D73 - Diseases of spleen

Version 2023
Short Description:Diseases of spleen
Long Description:Diseases of spleen
Status: Not Valid for Submission
Version:ICD-10-CM 2023
Code Classification:
  • Diseases of the blood and blood-forming organs and certain disorders involving the immune mechanism (D50–D89)
    • Other disorders of blood and blood-forming organs (D70-D77)
      • Diseases of spleen (D73)

D73 is a non-specific and non-billable ICD-10 code code, consider using a code with a higher level of specificity for a diagnosis of diseases of spleen. The code is not specific and is NOT valid for the year 2023 for the submission of HIPAA-covered transactions. Category or Header define the heading of a category of codes that may be further subdivided by the use of 4th, 5th, 6th or 7th characters.

Specific Coding for Diseases of spleen

Non-specific codes like D73 require more digits to indicate the appropriate level of specificity. Consider using any of the following ICD-10 codes with a higher level of specificity when coding for diseases of spleen:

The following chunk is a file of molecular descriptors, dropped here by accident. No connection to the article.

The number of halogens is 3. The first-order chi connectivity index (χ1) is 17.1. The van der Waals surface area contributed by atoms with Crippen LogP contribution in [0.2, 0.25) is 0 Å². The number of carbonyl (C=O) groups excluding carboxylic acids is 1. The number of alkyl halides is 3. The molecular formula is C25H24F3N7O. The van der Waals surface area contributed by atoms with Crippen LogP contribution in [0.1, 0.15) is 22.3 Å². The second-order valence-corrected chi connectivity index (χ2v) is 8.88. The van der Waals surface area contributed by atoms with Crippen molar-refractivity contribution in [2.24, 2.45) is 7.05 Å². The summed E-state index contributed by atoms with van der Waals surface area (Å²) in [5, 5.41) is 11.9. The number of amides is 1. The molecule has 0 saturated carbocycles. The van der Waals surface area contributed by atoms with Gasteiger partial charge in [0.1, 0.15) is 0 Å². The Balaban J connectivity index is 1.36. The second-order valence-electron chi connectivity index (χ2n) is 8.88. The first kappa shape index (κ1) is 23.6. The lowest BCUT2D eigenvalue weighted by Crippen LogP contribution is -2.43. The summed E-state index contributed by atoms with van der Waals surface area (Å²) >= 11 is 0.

• BILLABLE CODE - Use D73.0 for Hyposplenism
  • BILLABLE CODE - Use D73.1 for Hypersplenism
  • BILLABLE CODE - Use D73.2 for Chronic congestive splenomegaly
  • BILLABLE CODE - Use D73.3 for Abscess of spleen
  • BILLABLE CODE - Use D73.4 for Cyst of spleen
  • BILLABLE CODE - Use D73.5 for Infarction of spleen
  • NON-BILLABLE CODE - D73.8 for Other diseases of spleen
  • BILLABLE CODE - Use D73.81 for Neutropenic splenomegaly
  • BILLABLE CODE - Use D73.89 for Other diseases of spleen
  • BILLABLE CODE - Use D73.9 for Disease of spleen, unspecified

Patient Education

Spleen Diseases

Your spleen is an organ above your stomach and under your ribs on your left side. It is about as big as your fist. The spleen is part of your lymphatic system, which fights infection and keeps your body fluids in balance. It contains white blood cells that fight germs. Your spleen also helps control the amount of blood in your body, and destroys old and damaged cells.

Certain diseases might cause your spleen to swell. You can also damage or rupture your spleen in an injury, especially if it is already swollen. If your spleen is too damaged, you might need surgery to remove it. You can live without a spleen. Other organs, such as your liver, will take over some of the spleen's work. Without a spleen, however, your body will lose some of its ability to fight infections.

[Learn More in MedlinePlus]

Code History